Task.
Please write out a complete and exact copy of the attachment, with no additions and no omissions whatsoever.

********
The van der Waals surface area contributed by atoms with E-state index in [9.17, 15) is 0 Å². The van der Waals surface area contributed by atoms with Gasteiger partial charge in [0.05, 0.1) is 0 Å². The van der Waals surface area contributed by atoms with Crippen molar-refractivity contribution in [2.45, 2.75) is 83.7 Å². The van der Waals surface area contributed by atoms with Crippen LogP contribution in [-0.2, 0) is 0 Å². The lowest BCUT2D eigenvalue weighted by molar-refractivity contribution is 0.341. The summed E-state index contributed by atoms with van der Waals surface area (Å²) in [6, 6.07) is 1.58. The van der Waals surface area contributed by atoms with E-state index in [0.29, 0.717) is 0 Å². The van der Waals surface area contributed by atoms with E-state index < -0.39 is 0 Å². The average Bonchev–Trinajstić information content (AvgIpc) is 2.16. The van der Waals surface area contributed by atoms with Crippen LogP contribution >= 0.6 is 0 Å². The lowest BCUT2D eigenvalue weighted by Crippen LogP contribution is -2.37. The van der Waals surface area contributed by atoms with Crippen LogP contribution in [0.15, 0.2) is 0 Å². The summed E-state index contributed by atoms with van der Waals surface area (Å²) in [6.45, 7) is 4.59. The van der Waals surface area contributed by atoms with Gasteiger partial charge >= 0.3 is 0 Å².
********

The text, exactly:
The van der Waals surface area contributed by atoms with E-state index in [9.17, 15) is 0 Å². The van der Waals surface area contributed by atoms with Gasteiger partial charge in [0.05, 0.1) is 0 Å². The van der Waals surface area contributed by atoms with Crippen molar-refractivity contribution in [2.45, 2.75) is 83.7 Å². The van der Waals surface area contributed by atoms with Crippen LogP contribution in [-0.2, 0) is 0 Å². The lowest BCUT2D eigenvalue weighted by molar-refractivity contribution is 0.341. The summed E-state index contributed by atoms with van der Waals surface area (Å²) in [6, 6.07) is 1.58. The van der Waals surface area contributed by atoms with E-state index in [0.29, 0.717) is 0 Å². The van der Waals surface area contributed by atoms with E-state index < -0.39 is 0 Å². The average Bonchev–Trinajstić information content (AvgIpc) is 2.16. The van der Waals surface area contributed by atoms with Crippen LogP contribution >= 0.6 is 0 Å². The lowest BCUT2D eigenvalue weighted by Crippen LogP contribution is -2.37. The van der Waals surface area contributed by atoms with Crippen LogP contribution in [0.15, 0.2) is 0 Å². The summed E-state index contributed by atoms with van der Waals surface area (Å²) in [6.45, 7) is 4.59. The van der Waals surface area contributed by atoms with Gasteiger partial charge >= 0.3 is 0 Å².